There are two young Iranian men who we know very clearly have died as a result of their detention in PNG. Hamid Khazaei was declared brain dead in September following a severe infection to his cut foot, when his life support was turned off. How did someone in Australia's care die from a cut foot? Reza Barati was beaten to death by a mob comprising camp guards and PNG local residents who had broken into the centre. Again, how did someone in Australia's care get killed by a mob? It seems to save the lives of refugees this government is prepared to destroy them, but this government is also prepared to ignore international law in order to destroy the hopes of people who asked for its help.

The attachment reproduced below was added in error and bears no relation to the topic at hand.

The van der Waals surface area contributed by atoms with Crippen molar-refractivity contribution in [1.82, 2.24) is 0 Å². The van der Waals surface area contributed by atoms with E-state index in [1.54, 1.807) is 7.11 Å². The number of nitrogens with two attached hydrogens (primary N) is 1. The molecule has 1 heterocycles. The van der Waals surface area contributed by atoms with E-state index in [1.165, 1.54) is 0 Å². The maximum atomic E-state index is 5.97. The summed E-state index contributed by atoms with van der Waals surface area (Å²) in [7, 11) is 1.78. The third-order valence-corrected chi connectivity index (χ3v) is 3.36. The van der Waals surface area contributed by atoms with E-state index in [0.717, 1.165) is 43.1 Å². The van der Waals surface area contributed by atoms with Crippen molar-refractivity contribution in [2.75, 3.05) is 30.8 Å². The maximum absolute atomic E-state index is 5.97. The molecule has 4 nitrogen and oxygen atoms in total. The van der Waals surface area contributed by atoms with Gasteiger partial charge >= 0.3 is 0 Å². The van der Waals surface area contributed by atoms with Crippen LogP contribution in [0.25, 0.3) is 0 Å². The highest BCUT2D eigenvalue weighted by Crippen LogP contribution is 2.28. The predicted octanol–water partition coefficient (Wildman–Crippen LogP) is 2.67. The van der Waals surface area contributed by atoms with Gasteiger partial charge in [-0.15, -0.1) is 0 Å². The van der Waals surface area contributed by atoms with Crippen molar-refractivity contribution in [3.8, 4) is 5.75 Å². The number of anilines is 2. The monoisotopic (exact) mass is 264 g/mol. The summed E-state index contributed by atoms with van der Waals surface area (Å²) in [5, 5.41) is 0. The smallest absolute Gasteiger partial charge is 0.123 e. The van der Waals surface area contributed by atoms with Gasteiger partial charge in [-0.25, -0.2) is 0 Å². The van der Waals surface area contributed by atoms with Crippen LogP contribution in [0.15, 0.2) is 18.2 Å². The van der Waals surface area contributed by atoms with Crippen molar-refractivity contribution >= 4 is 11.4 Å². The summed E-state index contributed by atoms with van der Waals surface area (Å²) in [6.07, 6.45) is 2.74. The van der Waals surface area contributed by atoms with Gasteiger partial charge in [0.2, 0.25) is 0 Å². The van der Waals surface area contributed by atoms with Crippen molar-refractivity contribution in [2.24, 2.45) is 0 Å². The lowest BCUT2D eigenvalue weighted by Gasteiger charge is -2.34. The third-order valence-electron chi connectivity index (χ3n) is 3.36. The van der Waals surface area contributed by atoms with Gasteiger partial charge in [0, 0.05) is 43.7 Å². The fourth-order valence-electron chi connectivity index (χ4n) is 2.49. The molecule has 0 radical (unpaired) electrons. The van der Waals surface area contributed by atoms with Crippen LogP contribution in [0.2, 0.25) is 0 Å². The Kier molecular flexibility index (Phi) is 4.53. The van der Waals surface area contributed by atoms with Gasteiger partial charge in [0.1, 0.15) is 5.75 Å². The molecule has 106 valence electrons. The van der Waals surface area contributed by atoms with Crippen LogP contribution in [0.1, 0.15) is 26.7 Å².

A self-evident truth over the course of Australian political history has been the conservatives' fear of engaging fully in the international community. Australia had to wait in fact until Gough Whitlam introduced us to the world and the world to Australia. The election of the Whitlam government was a turning point in Australia's international outlook and, perhaps most importantly for our global standing, Gough Whitlam engaged deeply with the United Nations. The Whitlam government brought a new emphasis to the United Nations processes and engaged with that organisation more deeply than previous governments. It was under the Whitlam government that Labor first made contributions to United Nations funds to support education and other development programs in Africa and signed a range of significant multilateral treaties, conventions and covenants, a number of which have been left unsigned or unratified by the Australian government for many years.